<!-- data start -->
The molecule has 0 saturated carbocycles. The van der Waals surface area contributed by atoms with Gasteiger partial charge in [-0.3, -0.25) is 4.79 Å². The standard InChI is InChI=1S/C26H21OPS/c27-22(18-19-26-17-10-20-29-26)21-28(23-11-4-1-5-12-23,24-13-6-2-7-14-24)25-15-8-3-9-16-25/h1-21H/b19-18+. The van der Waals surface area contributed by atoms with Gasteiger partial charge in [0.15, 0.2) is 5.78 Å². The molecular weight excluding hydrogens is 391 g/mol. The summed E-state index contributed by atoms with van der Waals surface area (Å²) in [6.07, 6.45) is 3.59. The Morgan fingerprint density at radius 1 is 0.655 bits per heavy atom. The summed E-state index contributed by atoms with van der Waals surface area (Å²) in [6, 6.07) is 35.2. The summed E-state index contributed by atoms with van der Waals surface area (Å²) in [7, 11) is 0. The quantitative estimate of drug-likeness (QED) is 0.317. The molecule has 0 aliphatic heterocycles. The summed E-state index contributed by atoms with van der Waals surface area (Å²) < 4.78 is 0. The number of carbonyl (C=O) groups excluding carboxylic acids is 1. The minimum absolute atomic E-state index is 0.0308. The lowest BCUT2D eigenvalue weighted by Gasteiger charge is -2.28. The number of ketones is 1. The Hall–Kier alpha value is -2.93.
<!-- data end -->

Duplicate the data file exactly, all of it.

The molecule has 0 saturated carbocycles. The van der Waals surface area contributed by atoms with Gasteiger partial charge in [-0.3, -0.25) is 4.79 Å². The standard InChI is InChI=1S/C26H21OPS/c27-22(18-19-26-17-10-20-29-26)21-28(23-11-4-1-5-12-23,24-13-6-2-7-14-24)25-15-8-3-9-16-25/h1-21H/b19-18+. The van der Waals surface area contributed by atoms with Gasteiger partial charge in [0.15, 0.2) is 5.78 Å². The molecular weight excluding hydrogens is 391 g/mol. The summed E-state index contributed by atoms with van der Waals surface area (Å²) in [6.07, 6.45) is 3.59. The Morgan fingerprint density at radius 1 is 0.655 bits per heavy atom. The summed E-state index contributed by atoms with van der Waals surface area (Å²) in [6, 6.07) is 35.2. The summed E-state index contributed by atoms with van der Waals surface area (Å²) in [7, 11) is 0. The quantitative estimate of drug-likeness (QED) is 0.317. The molecule has 0 aliphatic heterocycles. The summed E-state index contributed by atoms with van der Waals surface area (Å²) < 4.78 is 0. The number of carbonyl (C=O) groups excluding carboxylic acids is 1. The minimum absolute atomic E-state index is 0.0308. The lowest BCUT2D eigenvalue weighted by Gasteiger charge is -2.28. The number of ketones is 1. The Hall–Kier alpha value is -2.93.